Why I’m not joining the Labour party


There have been a lot of previously independent minded people on the left mentioning that they may be considering joining the Labour party. The coalition’s shock therapy on public services is obviously creating a great deal of unease, and joining the sole major national opposition seems like a sensible thing to do. Furthermore, with a leadership election and perception that the party is at a crossroads, it would seem now is a good time to enter the party and try to shape its future direction.

The problem is I think that this is a flawed piece of thinking. It seems to stem from a view of the current problems of the British state that sees the problems as being primarily caused by the fact the conservative party are in power, and that therefore the solution to our problems is to remove them and replace them with what now seems the only alternative.

And that is a very depressing thought. Do we really forget about the last 13 years and the abuses of power Labour inflicted upon us simply because we have a conservative government practicing BDSM on the economy?

The answer clearly has to be no, and if we are serious about examining why the state repeatedly adopts illogical, sub-optimal economic and social policy that benefits a few at the expense of the many then the answer  “because the conservative party are in power” makes little sense. To sum up, is the problem the conservative party, or the nature and structure of the British political system?

The former just isn’t plausible with any long term analysis. Yes the political parties have differences and can be expected to react to events differently, but there are also other influences and incentives at play.

To be fair, most of the indie leftists already know this, but feel that:

“It’s easier now that much of the old-guard from May 2010 have been ousted or retired. My hope now is that the party takes a different road now to reconnect with those voters again.”

In other words, labour may have been part of the problem, but it now has a chance to rehabilitate itself in opposition. It is a comforting view. The problem is that a great deal of the party remaining show no signs of understanding that they need to change; indeed many are actively conspiring with the conservative establishment to resist structural changes. One thinks of Tom Harris MP producing his absurd and bizarre posters against AV, and the GMB actively deciding to finance the no campaign in the referendum (as if they were strapped for cash….). It isn’t just on electoral reform that the old guard seek to maintain the duopoly, several senior labour party members (David Blunkett) actively attempted to prevent a lab-lib dem coalition following the election and now leadership candidates such as Ed Milliband want to refuse to work with the lib dems. At times it feels as if the party is almost glad to be in opposition.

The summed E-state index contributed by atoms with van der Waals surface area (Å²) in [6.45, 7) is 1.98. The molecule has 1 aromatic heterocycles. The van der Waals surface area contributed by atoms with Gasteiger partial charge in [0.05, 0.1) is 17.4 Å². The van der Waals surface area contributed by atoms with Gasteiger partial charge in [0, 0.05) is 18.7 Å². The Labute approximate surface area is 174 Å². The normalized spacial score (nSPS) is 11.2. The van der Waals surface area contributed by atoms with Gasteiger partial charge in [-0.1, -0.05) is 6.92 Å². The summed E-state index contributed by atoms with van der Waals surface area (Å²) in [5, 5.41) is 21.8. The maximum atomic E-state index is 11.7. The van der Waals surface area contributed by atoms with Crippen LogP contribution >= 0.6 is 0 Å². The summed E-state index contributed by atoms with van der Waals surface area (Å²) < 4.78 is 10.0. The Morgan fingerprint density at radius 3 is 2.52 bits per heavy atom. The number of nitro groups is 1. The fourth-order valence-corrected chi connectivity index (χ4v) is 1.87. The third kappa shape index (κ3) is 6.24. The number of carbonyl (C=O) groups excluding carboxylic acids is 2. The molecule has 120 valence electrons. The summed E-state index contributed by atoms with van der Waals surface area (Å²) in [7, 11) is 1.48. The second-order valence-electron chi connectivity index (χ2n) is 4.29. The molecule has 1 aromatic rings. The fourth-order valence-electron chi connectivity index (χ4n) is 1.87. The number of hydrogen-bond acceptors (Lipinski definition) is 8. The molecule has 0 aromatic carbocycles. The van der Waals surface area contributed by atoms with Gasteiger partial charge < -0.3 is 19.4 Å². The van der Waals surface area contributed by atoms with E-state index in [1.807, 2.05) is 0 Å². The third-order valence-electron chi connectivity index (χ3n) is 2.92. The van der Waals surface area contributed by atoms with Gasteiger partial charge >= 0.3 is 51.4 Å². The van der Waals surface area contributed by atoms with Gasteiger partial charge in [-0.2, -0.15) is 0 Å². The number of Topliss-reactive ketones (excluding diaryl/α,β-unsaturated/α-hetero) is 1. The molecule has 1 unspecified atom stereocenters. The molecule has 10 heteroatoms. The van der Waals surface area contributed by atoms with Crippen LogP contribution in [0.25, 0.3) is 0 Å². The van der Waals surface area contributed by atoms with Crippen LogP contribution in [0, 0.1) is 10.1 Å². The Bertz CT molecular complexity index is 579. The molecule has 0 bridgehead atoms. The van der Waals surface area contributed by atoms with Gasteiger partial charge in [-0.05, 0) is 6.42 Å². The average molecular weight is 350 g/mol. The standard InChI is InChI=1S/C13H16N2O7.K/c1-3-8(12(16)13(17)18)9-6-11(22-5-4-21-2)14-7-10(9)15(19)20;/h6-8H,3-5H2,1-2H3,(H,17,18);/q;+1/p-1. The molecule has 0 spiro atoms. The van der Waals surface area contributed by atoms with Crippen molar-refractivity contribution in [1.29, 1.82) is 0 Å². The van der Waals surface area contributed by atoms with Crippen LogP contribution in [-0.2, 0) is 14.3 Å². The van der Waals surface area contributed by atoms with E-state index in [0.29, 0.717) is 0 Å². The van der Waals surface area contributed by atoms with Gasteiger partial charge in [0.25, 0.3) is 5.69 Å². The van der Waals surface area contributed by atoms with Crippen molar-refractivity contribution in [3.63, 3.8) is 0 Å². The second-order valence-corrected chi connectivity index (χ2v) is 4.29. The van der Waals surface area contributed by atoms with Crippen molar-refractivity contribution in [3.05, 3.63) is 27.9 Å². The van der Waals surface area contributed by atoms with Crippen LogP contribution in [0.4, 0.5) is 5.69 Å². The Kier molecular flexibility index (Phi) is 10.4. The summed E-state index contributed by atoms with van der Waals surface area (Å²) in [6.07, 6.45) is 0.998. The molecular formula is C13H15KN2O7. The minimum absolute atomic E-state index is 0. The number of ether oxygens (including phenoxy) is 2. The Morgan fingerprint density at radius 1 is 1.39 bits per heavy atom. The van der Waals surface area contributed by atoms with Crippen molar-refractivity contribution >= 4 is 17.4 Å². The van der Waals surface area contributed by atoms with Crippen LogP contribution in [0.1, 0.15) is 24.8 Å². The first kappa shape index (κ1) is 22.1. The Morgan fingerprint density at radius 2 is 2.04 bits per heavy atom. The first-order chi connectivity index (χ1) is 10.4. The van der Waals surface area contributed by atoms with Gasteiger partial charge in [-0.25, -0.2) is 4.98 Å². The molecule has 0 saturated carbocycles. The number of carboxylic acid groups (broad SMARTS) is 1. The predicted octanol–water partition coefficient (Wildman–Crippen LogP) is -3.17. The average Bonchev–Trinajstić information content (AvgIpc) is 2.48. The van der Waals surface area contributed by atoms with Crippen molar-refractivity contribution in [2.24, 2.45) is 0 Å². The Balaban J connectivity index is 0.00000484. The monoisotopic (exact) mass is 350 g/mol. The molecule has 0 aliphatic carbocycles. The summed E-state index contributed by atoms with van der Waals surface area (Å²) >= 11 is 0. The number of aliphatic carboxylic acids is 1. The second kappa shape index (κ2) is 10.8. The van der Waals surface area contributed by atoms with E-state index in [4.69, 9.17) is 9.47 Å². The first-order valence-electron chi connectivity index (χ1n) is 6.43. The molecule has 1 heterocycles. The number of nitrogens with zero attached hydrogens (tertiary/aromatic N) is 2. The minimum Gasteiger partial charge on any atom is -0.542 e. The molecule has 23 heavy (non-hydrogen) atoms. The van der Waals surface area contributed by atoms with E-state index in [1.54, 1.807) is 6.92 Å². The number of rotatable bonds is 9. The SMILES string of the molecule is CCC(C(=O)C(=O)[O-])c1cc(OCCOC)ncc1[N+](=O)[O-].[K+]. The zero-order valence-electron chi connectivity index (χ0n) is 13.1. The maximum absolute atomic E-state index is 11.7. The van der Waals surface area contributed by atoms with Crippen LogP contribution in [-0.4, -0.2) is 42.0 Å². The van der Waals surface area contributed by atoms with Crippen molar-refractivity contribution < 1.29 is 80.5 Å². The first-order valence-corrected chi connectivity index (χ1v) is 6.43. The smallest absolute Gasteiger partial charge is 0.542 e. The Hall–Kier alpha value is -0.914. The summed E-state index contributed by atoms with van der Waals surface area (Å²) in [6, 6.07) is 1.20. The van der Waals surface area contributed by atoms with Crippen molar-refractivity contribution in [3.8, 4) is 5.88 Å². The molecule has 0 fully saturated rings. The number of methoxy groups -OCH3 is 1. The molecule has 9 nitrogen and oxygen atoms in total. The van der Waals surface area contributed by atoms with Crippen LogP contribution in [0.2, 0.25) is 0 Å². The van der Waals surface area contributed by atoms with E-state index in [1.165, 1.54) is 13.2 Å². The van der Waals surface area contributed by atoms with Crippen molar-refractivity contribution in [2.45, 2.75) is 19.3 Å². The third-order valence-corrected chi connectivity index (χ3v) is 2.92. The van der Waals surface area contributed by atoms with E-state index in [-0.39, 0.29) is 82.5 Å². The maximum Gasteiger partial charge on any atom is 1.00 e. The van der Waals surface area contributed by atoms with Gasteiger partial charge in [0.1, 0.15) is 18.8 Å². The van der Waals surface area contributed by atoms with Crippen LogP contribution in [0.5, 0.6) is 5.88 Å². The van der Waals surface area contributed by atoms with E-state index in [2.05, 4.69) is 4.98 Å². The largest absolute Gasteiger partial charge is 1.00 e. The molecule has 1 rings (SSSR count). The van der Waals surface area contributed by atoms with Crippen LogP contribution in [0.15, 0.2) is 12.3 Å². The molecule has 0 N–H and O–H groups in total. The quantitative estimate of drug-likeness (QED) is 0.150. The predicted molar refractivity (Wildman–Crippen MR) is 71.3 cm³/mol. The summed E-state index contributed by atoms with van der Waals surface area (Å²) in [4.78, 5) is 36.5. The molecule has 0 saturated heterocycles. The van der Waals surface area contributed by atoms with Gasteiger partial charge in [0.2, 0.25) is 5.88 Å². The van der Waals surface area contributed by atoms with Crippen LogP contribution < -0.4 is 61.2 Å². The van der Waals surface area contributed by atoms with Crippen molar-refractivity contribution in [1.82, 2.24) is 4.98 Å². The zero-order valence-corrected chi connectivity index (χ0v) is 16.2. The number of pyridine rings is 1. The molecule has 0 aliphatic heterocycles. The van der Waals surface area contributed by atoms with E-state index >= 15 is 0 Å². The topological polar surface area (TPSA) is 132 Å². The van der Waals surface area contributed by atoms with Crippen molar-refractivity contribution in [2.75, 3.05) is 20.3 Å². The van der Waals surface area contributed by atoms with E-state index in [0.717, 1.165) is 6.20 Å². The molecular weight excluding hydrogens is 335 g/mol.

But perhaps worst of all is that the ‘old guard’ are actually making no attempt to ‘reconnect with those voters’ who deserted the party, save for absurdly believing that if only they were tougher on immigrants and welfare recipients they would have won. It takes real ignorance and stupidity to think that Labour’s election loss came because of this.

You can of course argue that at least joining the party enables one to challenge these dinosaurs, but it is unlikely that the old guard are going to go down that easily. They’ll view everyone who abandoned them as a naïve child returning to the fold, never to abandon it again, and this will strengthen the political duopoly of the UK. Actually the solution is to break the duopoly not to maintain it by seeing one party as the only vehicle for change.